The Expression Builder helps you build expressions for queries, validation rules, default values, and more.
Access 2016 includes an Expression Builder that simplifies the process of building expressions. You can use the Expression Builder to create queries, set a default value on a field, set a validation rule against a field, and more.
The Expression Builder is kind of like a lookup wizard, where you can browse a list of expressions that you have trouble remembering. It allows you to combine expressions into a larger, more complex expression, that can help you create queries or apply data rules against a field.
An expression is any legal combination of symbols that results in a value. The Expression Builder includes the following to help you build an expression:
Built-in functions. For example, Count(), Date(), and MsgBox().
Constants. Such as True, False, NULL.
Operators. For example >=, &, And
Fields. From tables, queries, forms, and reports.
Previously, we created a simple query. We will now create another query, this time with the help of the Expression Builder.
Using the Expression Builder to help Create a Query
Our database is full of old-school music. Someone has asked if our database contains any albums that were actually released in the last 25 years. So we decide to build a query to find out.
But we want to make it 25 years from the date the query is run. That way, if someone else asks the same question in say, 10 years time, we can re-run the same query and it will look back 25 years from that date.
But we can't quite remember how to construct that query. So... time for the Expression Builder!
First, Start a New Query
Because we're going to use the Expression Builder to help build a query, we need to start a query first. Then we can launch the Expression Builder from within that query.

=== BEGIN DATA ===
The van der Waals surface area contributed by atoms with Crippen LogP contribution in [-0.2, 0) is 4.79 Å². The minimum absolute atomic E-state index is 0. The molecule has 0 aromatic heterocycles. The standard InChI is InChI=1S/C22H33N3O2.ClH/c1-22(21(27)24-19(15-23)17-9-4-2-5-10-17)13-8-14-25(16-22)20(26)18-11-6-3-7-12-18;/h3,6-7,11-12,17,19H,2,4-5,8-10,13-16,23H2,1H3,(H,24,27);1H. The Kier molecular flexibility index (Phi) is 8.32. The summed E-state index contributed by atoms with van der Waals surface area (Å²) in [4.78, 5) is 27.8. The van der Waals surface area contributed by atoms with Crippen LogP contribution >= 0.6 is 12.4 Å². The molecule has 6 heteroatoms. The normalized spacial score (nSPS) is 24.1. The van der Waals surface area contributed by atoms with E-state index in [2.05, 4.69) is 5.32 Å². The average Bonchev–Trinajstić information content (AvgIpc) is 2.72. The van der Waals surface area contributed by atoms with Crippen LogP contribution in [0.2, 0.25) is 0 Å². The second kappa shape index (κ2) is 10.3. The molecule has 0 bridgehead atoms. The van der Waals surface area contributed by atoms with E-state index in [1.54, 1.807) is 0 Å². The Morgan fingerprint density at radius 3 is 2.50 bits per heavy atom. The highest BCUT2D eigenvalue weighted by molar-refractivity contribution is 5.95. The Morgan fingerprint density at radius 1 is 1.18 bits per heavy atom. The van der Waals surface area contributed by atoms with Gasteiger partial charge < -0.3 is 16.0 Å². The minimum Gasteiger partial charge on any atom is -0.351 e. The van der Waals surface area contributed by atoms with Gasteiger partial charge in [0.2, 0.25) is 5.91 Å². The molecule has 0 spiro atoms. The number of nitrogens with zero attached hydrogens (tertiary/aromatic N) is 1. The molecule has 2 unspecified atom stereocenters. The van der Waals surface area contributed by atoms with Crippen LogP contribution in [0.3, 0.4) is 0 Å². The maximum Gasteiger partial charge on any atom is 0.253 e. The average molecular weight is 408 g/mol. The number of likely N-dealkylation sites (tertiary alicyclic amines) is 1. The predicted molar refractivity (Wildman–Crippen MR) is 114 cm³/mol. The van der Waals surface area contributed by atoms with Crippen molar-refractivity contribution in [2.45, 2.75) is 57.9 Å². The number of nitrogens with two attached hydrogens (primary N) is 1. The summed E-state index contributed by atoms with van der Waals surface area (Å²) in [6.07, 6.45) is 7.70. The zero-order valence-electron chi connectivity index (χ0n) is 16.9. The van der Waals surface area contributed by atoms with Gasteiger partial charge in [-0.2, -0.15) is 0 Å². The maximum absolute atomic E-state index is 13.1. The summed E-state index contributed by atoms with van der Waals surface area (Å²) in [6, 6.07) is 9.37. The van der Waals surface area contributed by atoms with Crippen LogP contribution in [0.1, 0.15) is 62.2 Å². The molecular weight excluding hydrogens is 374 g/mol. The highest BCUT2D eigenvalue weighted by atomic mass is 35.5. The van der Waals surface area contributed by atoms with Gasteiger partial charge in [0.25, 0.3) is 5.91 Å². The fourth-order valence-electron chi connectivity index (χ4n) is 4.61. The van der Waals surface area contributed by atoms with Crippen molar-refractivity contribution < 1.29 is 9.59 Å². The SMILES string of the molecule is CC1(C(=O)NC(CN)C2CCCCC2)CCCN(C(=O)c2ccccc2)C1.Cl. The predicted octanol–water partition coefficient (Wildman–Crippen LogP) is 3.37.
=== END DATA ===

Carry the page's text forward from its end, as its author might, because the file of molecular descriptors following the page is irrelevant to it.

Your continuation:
Now for the Expression Builder
Now that we've got a query open, we can go ahead and launch the Expression Builder.
Same Query, Different Design
There's often more than one way to construct a query in Design View. Often, the same result can be achieved from different query designs.
Here's an example of the above expression, but using a slightly different query construction in Design View.
We could also turn this query into a parameter query. That would make it more useful.
We could get the user to specify how many years back they want the query to go.
All you need to do is replace 25 with [How many years back?] or something similar.
Building an Expression Manually
You don't need to use the Expression Builder if you already know the expression to use. You can simply type it directly into the Criteria field of the query designer.
And even if you do use the Expression Builder, you can still type characters directly into your expression in the top pane. For example, there's no need to navigate all the way to the - symbol if you already know you need it. Just type that part yourself.
Here are two examples of basic expressions that should be easy to remember without needing the Expression Builder: